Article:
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Bulgarian Fiction

As mentioned on the Absinthe blog, the Elizabeth Kostova Foundation and VAGABOND (an English-language magazine from Bulgaria) are teaming up to publish works from twelve “young and sometimes not-so-young Bulgarian writers that the EKF considers original, refreshing and valuable.”

The first one available is Georgi Tenev, who won the 2007 Vick Prize for the novel Party Headquarters. In addition to the translation of “Christo and All Those Bad Things,” the article also includes an brief interview with Tenev that primarily focuses on winning the Vick Prize.

How did you feel when you received the prize?

I was nervous and blinking constantly because I’m not used to my new glasses yet. After they handed me the award, everybody stepped back and for three whole minutes – it seemed like much longer to me! – I was alone amidst the photographers. I just stood there counting the flashes and regretting that since the advent of digital cameras nobody bothers limiting their shots. I also realised what celebrity defendants must feel like when surrounded by journalists, while they just sit there helplessly in handcuffs! I was happy, but couldn’t bring myself to grin and wave.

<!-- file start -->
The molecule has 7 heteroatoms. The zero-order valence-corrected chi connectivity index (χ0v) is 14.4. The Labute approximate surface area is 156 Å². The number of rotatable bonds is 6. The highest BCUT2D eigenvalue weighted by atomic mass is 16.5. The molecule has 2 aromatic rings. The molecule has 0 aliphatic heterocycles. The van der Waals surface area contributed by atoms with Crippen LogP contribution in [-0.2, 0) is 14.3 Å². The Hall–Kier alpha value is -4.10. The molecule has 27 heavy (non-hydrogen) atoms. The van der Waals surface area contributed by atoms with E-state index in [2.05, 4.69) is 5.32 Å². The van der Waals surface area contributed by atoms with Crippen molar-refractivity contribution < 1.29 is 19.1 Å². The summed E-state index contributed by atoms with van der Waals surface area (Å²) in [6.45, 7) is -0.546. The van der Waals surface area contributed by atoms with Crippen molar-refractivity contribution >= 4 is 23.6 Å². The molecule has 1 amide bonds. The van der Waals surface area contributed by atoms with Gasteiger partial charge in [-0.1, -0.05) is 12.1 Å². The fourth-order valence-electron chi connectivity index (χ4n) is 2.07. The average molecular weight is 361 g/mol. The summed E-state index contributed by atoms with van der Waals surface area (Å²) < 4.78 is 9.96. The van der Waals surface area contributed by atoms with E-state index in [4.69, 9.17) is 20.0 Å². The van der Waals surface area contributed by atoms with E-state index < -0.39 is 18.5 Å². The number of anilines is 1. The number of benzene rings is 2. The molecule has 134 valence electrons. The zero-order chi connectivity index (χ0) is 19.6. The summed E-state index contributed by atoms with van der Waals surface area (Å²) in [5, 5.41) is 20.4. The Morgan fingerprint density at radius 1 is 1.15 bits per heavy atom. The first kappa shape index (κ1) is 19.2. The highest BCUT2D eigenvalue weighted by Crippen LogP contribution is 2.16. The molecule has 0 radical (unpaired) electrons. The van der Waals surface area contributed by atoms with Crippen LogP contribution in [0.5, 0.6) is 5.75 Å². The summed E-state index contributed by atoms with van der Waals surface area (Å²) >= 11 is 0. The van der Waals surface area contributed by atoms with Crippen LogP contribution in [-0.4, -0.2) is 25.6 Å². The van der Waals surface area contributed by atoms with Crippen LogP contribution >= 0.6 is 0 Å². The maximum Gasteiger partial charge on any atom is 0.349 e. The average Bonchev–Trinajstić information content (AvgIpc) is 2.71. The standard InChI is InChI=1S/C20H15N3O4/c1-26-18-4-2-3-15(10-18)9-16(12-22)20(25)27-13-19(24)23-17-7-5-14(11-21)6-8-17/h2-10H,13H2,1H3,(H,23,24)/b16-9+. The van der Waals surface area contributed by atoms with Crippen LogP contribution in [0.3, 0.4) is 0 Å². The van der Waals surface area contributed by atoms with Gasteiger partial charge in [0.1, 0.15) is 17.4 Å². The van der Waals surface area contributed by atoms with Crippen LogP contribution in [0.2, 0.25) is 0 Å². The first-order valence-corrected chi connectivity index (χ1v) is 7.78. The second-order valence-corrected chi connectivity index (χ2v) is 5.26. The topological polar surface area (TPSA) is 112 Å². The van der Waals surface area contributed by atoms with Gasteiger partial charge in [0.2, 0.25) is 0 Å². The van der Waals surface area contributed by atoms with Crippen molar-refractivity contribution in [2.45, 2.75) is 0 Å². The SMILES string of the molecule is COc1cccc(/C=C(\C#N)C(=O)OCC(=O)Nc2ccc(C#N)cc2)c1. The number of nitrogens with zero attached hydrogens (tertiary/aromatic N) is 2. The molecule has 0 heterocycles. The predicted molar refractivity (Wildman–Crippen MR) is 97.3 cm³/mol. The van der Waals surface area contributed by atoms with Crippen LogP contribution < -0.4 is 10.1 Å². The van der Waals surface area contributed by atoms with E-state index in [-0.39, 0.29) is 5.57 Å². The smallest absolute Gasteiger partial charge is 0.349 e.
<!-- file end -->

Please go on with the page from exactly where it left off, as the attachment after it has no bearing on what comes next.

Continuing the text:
Silvia Choleva does a great job making Party Headquarters sound intriguing:

What do Chernobyl and S & M have in common? Not much, you may think, until you read Georgi Tenev’s Vick Prize-winning novel Partien dom, or Party Headquarters. But combining Communism, sex and nuclear disaster is all in a day’s work for the Sfumato dramatist.



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